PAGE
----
AS: Meatraffle - I love Meatraffle. Meatraffle, for me, are the best band. I like Childhood. In the south London scene generally there are loads of great bands. Starlight Magic Hour, BAT-BIKE, The Fat Whites. Lias is always like, "you’re the only one I’m scared of. You’re the only one that can write like me." We play off each other a lot actually. We still write together with Saul actually. For a long time we weren’t mates, we really fell out. I mean really bitter.

So, the Queen’s was a big hub for music...

AS: See the Queen’s era is when I wasn’t really talking to [The Fat Whites]. I used to make the pizzas there actually. It was kinda weird because they would be rehearsing and I would just be making pizzas. Again, I wasn’t talking to the guys, so I didn’t spend much time in the Queen’s. [The Fat White’s] didn’t see me for a couple of years, I just had nothing to do with them. The only contact I did have with them was when they [recorded] 'Touch The Leather' and got signed.

I’ve seen a few live videos of you coming up on stage with them and performing 'Touch The Leather’.

AS: Yeah, they wheel me out sometimes, but no one knows who the fuck I am. They must think, "Who’s this bloke?"

How do you feel the recent gentrification and development in South London, and London generally, has effected the music scene?

AS: I’m actually homeless. I live with my girlfriend and I can’t really afford rent. I feel the problem with gentrification is that it destroys and takes the artists out of a place. I think people move to a place for a vibe, or for culture. Those people aren’t inherently hip and are not part of something to do with the place, so they try and buy into it.

But the thing with gentrification is that when this happens, everything does become safer, because those people want to live in a safe neighbourhood. So what you get is a safe neighbourhood, with some nice restaurants, but you lose the artistic soul, I guess. A lot of my artistic friends have had to move out of the area because they can’t afford to live here. Then the area just suffers, because people want that entertainment.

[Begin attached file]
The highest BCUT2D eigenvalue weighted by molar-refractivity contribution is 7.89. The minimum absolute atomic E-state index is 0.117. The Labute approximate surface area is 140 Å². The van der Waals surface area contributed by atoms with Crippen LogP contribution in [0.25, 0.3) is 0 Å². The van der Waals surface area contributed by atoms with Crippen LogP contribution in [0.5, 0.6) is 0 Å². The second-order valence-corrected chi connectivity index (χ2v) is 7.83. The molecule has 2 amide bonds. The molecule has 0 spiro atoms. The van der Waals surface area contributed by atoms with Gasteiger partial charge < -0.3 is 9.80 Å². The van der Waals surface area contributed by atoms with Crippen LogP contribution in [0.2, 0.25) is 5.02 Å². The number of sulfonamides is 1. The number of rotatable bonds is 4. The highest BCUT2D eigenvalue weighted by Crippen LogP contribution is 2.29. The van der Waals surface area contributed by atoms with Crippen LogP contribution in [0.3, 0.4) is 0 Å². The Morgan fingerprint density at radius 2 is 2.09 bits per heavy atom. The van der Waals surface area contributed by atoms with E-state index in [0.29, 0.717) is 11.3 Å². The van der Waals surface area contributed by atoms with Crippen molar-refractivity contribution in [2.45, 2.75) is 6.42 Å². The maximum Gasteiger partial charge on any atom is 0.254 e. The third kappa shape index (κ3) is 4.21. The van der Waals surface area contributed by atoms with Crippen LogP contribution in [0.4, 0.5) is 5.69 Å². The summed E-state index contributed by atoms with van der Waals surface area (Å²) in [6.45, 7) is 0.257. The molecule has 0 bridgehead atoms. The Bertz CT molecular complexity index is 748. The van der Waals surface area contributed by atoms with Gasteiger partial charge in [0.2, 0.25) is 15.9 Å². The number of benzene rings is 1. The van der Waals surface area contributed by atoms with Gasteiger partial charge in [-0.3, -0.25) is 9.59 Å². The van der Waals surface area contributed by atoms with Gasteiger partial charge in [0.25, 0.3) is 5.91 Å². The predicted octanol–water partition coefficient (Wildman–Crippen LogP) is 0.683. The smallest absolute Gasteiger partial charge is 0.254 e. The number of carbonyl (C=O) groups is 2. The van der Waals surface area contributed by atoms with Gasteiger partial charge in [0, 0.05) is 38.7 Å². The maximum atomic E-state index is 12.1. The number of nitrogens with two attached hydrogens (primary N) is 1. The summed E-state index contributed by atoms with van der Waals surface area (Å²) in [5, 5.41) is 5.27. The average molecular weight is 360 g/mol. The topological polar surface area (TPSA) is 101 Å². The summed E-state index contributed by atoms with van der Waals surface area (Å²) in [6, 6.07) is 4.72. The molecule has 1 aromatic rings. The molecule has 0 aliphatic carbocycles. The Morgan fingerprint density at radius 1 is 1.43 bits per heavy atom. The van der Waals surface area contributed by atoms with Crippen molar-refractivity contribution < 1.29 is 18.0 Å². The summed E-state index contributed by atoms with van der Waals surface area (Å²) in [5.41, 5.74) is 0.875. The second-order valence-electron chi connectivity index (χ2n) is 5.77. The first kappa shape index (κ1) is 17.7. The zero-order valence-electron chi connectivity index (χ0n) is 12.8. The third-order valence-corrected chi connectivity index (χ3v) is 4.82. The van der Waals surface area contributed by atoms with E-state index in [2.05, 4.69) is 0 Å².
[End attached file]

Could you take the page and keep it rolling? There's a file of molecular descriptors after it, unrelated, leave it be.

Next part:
The arts seem to be the one thing we don’t take care of, and yet it’s one of our biggest exports. Arts and entertainment is one of the few things we still export out of the U.K. It’s a multi-million pound industry. It’s something we’re really good at, but we don’t take care of the people that [create the art] enough. It’s one of the only things we have left. But there’s always a reaction. So maybe that’s why we’re having such good music now because there’s been this reaction to all the struggle and the bullshit that people have to go through.

What are Pregoblin’s plans for the rest of this year?

AS: We’ve recorded a lot of music and we’re gonna hopefully get that out. I [signed a publishing deal with] Domino a while a go, so hopefully we’ll put out the album. We’ve got two albums worth ready to go. There’s a lot of material there. I want to make something completely different on the second album. This [forthcoming LP] is kinda the fun, good-times record, and then the next one is just gonna be nasty and grim. I could release them together as a double. You can have your grim album and your happy album, and sorta pick and choose depending on your mood. But, to be honest, I just want to get out on tour. I just want us to be as big as we can be, and I wanna make some money actually! I’m fuckin’ broke! [laughs]

How did the Domino publishing deal come about?

AS: So obviously The Fat Whites were signed [to Domino Records] after 'Touch the Leather', and I just sent them some stuff I’d been working on and they really liked it. They came to one of the early shows, when it was just me playing against a backing-track. I didn’t even have a band.

As in with a drum machine?

AS: No, literally just me and the recording. It was like some sort of weird karaoke sorta thing. I did a few gigs with Moonlandingz like that. I got some weird reactions. Some people were like, "Mate – really nice" and others said, "What the fuck is this?" So it was quite funny.

What is everyone else in the band up to outside of music?

AS: Well Stall is a milkman – I couldn’t believe it when he told me. Ben Bones used to be in Jamie T’s band. He cowrote the first two or three albums I think. Joe is from The Fat Whites – he’s just joined. Harrison Ball, who plays bass, is a sound engineer for a club in Shoreditch. He used to be in a band called Flesh, who nearly broke before everything sorta fucked up. Jessica is in a bunch of groups, and a secretary at the Maudsley. I don’t know exactly what Dmitri does. I think he’s a teacher or a tutor. They’re all working people.

Pregoblin's debut album will be out later this year